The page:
There are also relationships with teachers and other kids, as well as the same cast of characters from other universes with whom Sal and Gabi interact, all of which add richness and depth to the story. There’s also a fair amount of Spanish and spanglish, and some interesting slang (apparently in Sal’s world, being called a “sandwich” is an insult?). Altogether very well done and I’m looking forward to book 2, which should be out next year!

We’re Not From Here by Geoff Rodkey


by Geoff Rodkey
Overall: 4.5 out of 5 stars

Lan and her family are the last surviving humans after Earth is destroyed. They’ve been living in a colony on Mars but finally struck a deal with the citizens of Choom, a distant planet, to allow them to settle there as refugees. But by the time they get to Choom 20 years later (in suspended animation), the government has changed hands and the new government is completely opposed to the idea because humans are violent and they don’t want any violence or conflict of any kind. They finally agree to let Lan and her family (her mother is the chief negotiator) come down on a trial basis while everyone else stays on the ship. There are three main species: the Zhuri, who are the majority and run everything; the Krik, who have the second-highest population; and the Ororo, who are the smartest. The Zhuri leaders have effectively banned all emotion, and anything that provokes emotion, such as singing, and Lan’s sister Ila won an “America’s Got Talent” type show back on Earth with singing and the humans were hoping to win the residents of Choom over with her skills.

This book raises a number of really interesting issues. One is the very real, very near future of humans destroying Earth, and then what happens? And we could be based on our history of violence as a species and denied asylum elsewhere. Then there’s the idea of asylum seekers as “us” and not “them” which is a change from how it’s generally understood, not to mention the way the humans are shown in the Choom media. Lan and her family are frustrated over and over again by the fake news. And then the Zhuri and their emotion-denying. Wow. You can only clamp down on your own nature for so long before it erupts, and in the end it was Ila’s music that won them over. It would have been a different story if the species were actually completely peaceful, but they were just pretending to be to maintain order, which rarely works.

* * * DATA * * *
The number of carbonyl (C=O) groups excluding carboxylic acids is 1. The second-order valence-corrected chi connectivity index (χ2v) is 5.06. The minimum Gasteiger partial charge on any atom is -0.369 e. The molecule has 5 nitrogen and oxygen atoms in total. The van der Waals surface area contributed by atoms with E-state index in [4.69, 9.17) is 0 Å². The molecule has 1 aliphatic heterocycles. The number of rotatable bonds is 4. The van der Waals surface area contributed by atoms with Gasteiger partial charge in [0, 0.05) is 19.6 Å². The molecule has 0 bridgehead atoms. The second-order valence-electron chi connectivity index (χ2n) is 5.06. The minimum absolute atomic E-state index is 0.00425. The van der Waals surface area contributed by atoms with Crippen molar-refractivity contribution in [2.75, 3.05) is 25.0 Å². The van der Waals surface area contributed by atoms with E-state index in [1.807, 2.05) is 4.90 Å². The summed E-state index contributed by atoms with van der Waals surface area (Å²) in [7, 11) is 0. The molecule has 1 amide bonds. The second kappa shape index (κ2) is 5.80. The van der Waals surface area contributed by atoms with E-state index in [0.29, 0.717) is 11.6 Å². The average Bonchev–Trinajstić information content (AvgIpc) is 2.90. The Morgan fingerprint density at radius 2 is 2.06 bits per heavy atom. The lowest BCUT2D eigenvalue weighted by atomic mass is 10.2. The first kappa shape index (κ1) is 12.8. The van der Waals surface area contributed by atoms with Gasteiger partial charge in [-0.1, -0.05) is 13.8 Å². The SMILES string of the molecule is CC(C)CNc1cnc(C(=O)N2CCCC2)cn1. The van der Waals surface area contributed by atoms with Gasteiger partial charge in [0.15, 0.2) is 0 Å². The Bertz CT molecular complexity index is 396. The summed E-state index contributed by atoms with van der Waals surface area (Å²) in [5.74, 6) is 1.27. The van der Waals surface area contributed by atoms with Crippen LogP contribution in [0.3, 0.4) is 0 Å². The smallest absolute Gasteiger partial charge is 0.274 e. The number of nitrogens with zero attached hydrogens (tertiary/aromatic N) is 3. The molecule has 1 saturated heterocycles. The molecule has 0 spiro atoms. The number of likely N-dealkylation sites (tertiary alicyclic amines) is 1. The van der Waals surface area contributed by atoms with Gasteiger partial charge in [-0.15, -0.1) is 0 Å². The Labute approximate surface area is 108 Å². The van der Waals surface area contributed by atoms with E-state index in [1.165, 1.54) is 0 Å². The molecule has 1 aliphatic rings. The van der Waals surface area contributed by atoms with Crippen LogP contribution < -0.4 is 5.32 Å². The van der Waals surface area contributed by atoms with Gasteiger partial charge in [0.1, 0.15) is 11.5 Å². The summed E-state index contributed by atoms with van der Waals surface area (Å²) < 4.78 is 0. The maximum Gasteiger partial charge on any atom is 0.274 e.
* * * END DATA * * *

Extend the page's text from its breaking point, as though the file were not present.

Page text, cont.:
I was also particularly struck by how the different species’ foods were described. The Zhuri drink a gray liquid that smells revolting to humans, and it is described as an efficient way to nourish them. They also do not create “body garbage” like humans do, which was entertaining. The Krik also eat something gross, but the Ororo eat varied-colored cubes of food that is tasty to humans. The Krik were the first to inhabit Choom, and they were joined by the Zhuri later and then the Ororo. It turns out that there used to be a fourth species, the Nug, but the Zhuri killed them all. So all their claims of peace were not entirely truthful. The reason I docked it a half-star is that the resolution to the conflict came right at the very end, so we didn’t really get to see the humans settling into and enjoying Choom society at all, but maybe there will be a sequel?


Original Syn by Beth Kander


by Beth Kander
Overall: 4 out of 5 stars

Fifty years in the future, after most humans have made themselves immortal by becoming part-machine (“Syns,” short for Synthetic), two teenagers come together to rebel against the inevitability of their situations. Ere, an “Original,” who is fighting for survival in the wilderness of the United States, is one of the youngest and last of his kind and has to deal with very human experiences of loss and change. In direct contrast, Ever, a beautiful and privileged Syn, rejects her family’s choice. The narrative switched back and forth between the two worlds, nicely building tension, and the plot twists kept me turning pages. I loved that this story explored some of the unmentioned repercussions of immortality, like that Ever and her mother are stuck perpetually in a teenager/mother relationship that is only ever bearable because it ends someday. The technological details were great too, like the Syns’ finger ports that both charge them and upload their day’s data, including all memories. When Ever goes into private mode, there are subtle and not-so-subtle readings into that choice that she must take into account. I’m looking forward to the next two installments in the trilogy!

Jane, Unlimited by Kristin Cashore


by Kristin Cashore
Overall: 5 out of 5 stars

I was intrigued by this advance review in an email newsletter from Publisher’s Weekly, which described it this way: “Kristin Cashore’s first novel in five years is a fantasy—and a science fiction story, and a thriller, and a mystery, and a horror story. JaneUnlimited unfolds during a highly eventful weekend at an island mansion, in five different genres.” By the time the hold came in for me, I had (as usual) forgotten that premise, remembering only that something about it had intrigued me. In most cases, that’s fine, but in this case, I would have found a refresher on this premise very helpful. So my advice to anyone just picking this one up is to keep this in mind: Jane has five parts, each intended to be written in a different genre. Because the first genre was mystery, I read the next few expecting them to also be mysteries and to interlock with the first one in different ways, so it was a bit jarring when they each just… ended. But at some point I caught on and was much more satisfied once I did.